Hazen-Williams Equation

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Hazen-Williams Equation

Hazen-Williams Equation

Hazen-Williams equation is a widely used empirical equation (derived by Allen Hazen and Gardner Stewart Williams in 1906) for calculating the friction (major) head losses \ pressure of fluids in different piping systems.

The Hazen-Williams coefficient C is mainly used to account for the pipe roughness or efficiency. This coefficient is a function of the pipe material and status (old pipes have different Hazen-Williams coefficients than the new ones).

Hazen-Williams equation (English Units) :

\[{h_f} = 4.73 \times {\left( {\frac{Q}{C}} \right)^{1.852}} \times \frac{L}{{{D^{4.87}}}}\]

Where :

hf is the friction (major) head loss in ft

L is the pipe length in ft

Q is the discharge (flow rate) passing through the pipe in ft3/sec

C is the Hazen-Williams coefficient (Dimensionless)

D is the pipe diameter in ft

Hazen-Williams equation (SI Units) :

\[{h_f} = 10.7 \times {\left( {\frac{Q}{C}} \right)^{1.852}} \times \frac{L}{{{D^{4.87}}}}\]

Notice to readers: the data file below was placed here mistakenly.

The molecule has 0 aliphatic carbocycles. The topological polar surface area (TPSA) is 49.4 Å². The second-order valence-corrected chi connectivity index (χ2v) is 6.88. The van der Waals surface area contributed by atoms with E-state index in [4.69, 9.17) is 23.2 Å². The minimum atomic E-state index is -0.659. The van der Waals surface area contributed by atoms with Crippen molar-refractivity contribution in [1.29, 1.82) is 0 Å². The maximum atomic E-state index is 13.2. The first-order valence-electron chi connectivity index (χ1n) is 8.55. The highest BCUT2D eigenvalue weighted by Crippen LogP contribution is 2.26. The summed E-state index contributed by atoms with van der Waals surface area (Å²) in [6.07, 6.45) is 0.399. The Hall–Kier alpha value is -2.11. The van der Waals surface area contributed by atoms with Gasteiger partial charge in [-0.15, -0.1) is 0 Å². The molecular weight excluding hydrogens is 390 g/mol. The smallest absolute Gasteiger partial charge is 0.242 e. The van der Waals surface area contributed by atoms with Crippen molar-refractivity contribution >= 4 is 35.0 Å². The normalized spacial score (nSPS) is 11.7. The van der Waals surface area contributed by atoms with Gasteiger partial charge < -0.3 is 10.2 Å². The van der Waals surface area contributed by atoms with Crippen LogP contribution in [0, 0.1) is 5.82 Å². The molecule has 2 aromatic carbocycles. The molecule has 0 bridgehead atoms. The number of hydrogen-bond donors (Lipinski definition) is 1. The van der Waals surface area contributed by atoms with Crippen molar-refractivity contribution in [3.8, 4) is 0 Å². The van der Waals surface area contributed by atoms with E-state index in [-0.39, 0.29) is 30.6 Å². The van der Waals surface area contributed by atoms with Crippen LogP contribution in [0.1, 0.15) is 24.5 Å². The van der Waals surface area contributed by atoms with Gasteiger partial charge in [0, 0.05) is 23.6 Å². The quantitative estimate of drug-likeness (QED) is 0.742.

Where :
hf is the friction (major) head loss in meters

L is the pipe length in meters

Q is the discharge (flow rate) passing through the pipe in m3/sec

C is the Hazen-Williams coefficient (Dimensionless)

D is the pipe diameter in meters

Advantages of Hazen-Williams equation :

  1. Unlike Darcy-Weisbach equation, Reynolds number is not required. Hazen-Williams coefficient is used instead of the friction factor.
  2. More simple and easy to use than the Darcy-Weisbach equation.
  3. Hazen-Williams coefficient is dimensionless.

Disadvantages of Hazen-Williams equation:

  1. Valid only for water at ordinary temperatures* (between 40 to 75 oF).
  2. Does not account for the temperature and viscosity of water.
  3. Valid only for turbulent flow conditions.
  4. Empirical equation.

*For hot water with low kinematic viscosity (0.55 cSt at 130 oF (54.4 oC)), using the Hazen-Williams equation would result in significant error.